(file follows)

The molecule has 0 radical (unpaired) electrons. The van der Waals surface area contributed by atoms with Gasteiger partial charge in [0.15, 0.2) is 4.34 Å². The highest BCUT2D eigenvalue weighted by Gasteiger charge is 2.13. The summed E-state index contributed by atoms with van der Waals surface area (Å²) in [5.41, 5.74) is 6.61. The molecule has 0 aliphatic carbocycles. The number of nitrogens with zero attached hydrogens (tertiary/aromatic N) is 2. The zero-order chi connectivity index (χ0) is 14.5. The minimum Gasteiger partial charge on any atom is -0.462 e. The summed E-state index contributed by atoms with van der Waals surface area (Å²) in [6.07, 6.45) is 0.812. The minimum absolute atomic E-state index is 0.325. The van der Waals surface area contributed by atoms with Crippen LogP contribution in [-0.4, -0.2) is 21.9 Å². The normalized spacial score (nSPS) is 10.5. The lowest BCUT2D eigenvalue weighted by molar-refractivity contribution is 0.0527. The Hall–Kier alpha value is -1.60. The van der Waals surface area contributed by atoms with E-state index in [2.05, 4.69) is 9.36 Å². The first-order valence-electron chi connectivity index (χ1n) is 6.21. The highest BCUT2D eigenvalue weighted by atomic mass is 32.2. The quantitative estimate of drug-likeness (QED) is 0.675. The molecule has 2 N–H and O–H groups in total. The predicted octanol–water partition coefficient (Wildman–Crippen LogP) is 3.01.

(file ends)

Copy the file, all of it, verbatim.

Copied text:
The molecule has 0 radical (unpaired) electrons. The van der Waals surface area contributed by atoms with Gasteiger partial charge in [0.15, 0.2) is 4.34 Å². The highest BCUT2D eigenvalue weighted by Gasteiger charge is 2.13. The summed E-state index contributed by atoms with van der Waals surface area (Å²) in [5.41, 5.74) is 6.61. The molecule has 0 aliphatic carbocycles. The number of nitrogens with zero attached hydrogens (tertiary/aromatic N) is 2. The zero-order chi connectivity index (χ0) is 14.5. The minimum Gasteiger partial charge on any atom is -0.462 e. The summed E-state index contributed by atoms with van der Waals surface area (Å²) in [6.07, 6.45) is 0.812. The minimum absolute atomic E-state index is 0.325. The van der Waals surface area contributed by atoms with Crippen LogP contribution in [-0.4, -0.2) is 21.9 Å². The normalized spacial score (nSPS) is 10.5. The lowest BCUT2D eigenvalue weighted by molar-refractivity contribution is 0.0527. The Hall–Kier alpha value is -1.60. The van der Waals surface area contributed by atoms with E-state index in [2.05, 4.69) is 9.36 Å². The first-order valence-electron chi connectivity index (χ1n) is 6.21. The highest BCUT2D eigenvalue weighted by atomic mass is 32.2. The quantitative estimate of drug-likeness (QED) is 0.675. The molecule has 2 N–H and O–H groups in total. The predicted octanol–water partition coefficient (Wildman–Crippen LogP) is 3.01.